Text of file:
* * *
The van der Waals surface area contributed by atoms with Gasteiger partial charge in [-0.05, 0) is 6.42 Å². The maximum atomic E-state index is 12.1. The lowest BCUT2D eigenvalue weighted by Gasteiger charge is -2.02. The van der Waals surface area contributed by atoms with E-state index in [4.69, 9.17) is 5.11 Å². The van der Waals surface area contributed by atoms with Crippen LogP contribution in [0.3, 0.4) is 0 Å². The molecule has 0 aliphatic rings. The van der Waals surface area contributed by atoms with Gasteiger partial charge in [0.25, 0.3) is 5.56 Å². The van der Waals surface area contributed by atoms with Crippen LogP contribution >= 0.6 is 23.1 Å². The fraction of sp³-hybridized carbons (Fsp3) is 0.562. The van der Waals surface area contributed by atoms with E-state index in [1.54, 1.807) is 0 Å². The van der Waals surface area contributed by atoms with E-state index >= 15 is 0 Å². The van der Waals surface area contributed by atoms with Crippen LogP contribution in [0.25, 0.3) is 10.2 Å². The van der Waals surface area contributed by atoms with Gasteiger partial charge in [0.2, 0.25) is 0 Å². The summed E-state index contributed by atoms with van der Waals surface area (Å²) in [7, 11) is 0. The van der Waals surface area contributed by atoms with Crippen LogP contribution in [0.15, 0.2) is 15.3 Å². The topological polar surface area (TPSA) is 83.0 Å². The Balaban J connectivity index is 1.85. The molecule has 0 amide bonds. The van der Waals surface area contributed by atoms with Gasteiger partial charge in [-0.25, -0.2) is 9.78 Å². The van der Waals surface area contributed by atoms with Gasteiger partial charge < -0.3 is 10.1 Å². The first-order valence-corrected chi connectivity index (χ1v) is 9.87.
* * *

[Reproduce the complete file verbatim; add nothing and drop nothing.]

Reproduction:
The van der Waals surface area contributed by atoms with Gasteiger partial charge in [-0.05, 0) is 6.42 Å². The maximum atomic E-state index is 12.1. The lowest BCUT2D eigenvalue weighted by Gasteiger charge is -2.02. The van der Waals surface area contributed by atoms with E-state index in [4.69, 9.17) is 5.11 Å². The van der Waals surface area contributed by atoms with Crippen LogP contribution in [0.3, 0.4) is 0 Å². The molecule has 0 aliphatic rings. The van der Waals surface area contributed by atoms with Gasteiger partial charge in [0.25, 0.3) is 5.56 Å². The van der Waals surface area contributed by atoms with Crippen LogP contribution >= 0.6 is 23.1 Å². The fraction of sp³-hybridized carbons (Fsp3) is 0.562. The van der Waals surface area contributed by atoms with E-state index in [1.54, 1.807) is 0 Å². The van der Waals surface area contributed by atoms with E-state index >= 15 is 0 Å². The van der Waals surface area contributed by atoms with Crippen LogP contribution in [0.25, 0.3) is 10.2 Å². The van der Waals surface area contributed by atoms with Gasteiger partial charge in [0.2, 0.25) is 0 Å². The summed E-state index contributed by atoms with van der Waals surface area (Å²) in [7, 11) is 0. The van der Waals surface area contributed by atoms with Crippen LogP contribution in [0.15, 0.2) is 15.3 Å². The topological polar surface area (TPSA) is 83.0 Å². The Balaban J connectivity index is 1.85. The molecule has 0 amide bonds. The van der Waals surface area contributed by atoms with Gasteiger partial charge in [-0.25, -0.2) is 9.78 Å². The van der Waals surface area contributed by atoms with Gasteiger partial charge < -0.3 is 10.1 Å². The first-order valence-corrected chi connectivity index (χ1v) is 9.87.